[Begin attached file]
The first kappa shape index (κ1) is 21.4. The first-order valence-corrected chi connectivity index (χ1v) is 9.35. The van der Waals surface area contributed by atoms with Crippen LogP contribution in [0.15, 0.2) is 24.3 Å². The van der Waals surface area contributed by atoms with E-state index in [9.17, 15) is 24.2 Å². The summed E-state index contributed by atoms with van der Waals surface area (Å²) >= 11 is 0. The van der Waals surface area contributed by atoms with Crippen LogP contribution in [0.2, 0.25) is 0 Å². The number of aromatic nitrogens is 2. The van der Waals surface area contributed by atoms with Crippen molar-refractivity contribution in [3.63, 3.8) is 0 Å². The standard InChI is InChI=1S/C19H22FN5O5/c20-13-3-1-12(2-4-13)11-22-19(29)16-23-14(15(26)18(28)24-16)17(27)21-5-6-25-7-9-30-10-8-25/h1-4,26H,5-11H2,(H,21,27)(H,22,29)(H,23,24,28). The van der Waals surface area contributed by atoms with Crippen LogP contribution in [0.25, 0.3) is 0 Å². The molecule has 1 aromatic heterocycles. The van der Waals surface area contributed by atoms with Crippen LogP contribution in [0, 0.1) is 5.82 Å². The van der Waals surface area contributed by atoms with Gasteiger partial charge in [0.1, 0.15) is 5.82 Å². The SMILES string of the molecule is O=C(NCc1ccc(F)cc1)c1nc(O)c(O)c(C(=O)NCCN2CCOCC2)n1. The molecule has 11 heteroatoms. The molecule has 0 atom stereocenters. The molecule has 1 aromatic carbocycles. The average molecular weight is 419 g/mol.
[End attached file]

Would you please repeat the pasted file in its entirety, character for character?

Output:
The first kappa shape index (κ1) is 21.4. The first-order valence-corrected chi connectivity index (χ1v) is 9.35. The van der Waals surface area contributed by atoms with Crippen LogP contribution in [0.15, 0.2) is 24.3 Å². The van der Waals surface area contributed by atoms with E-state index in [9.17, 15) is 24.2 Å². The summed E-state index contributed by atoms with van der Waals surface area (Å²) >= 11 is 0. The van der Waals surface area contributed by atoms with Crippen LogP contribution in [0.2, 0.25) is 0 Å². The number of aromatic nitrogens is 2. The van der Waals surface area contributed by atoms with Crippen molar-refractivity contribution in [3.63, 3.8) is 0 Å². The standard InChI is InChI=1S/C19H22FN5O5/c20-13-3-1-12(2-4-13)11-22-19(29)16-23-14(15(26)18(28)24-16)17(27)21-5-6-25-7-9-30-10-8-25/h1-4,26H,5-11H2,(H,21,27)(H,22,29)(H,23,24,28). The van der Waals surface area contributed by atoms with Crippen LogP contribution in [0.25, 0.3) is 0 Å². The molecule has 1 aromatic heterocycles. The van der Waals surface area contributed by atoms with Crippen LogP contribution in [0, 0.1) is 5.82 Å². The van der Waals surface area contributed by atoms with Gasteiger partial charge in [0.1, 0.15) is 5.82 Å². The SMILES string of the molecule is O=C(NCc1ccc(F)cc1)c1nc(O)c(O)c(C(=O)NCCN2CCOCC2)n1. The molecule has 11 heteroatoms. The molecule has 0 atom stereocenters. The molecule has 1 aromatic carbocycles. The average molecular weight is 419 g/mol.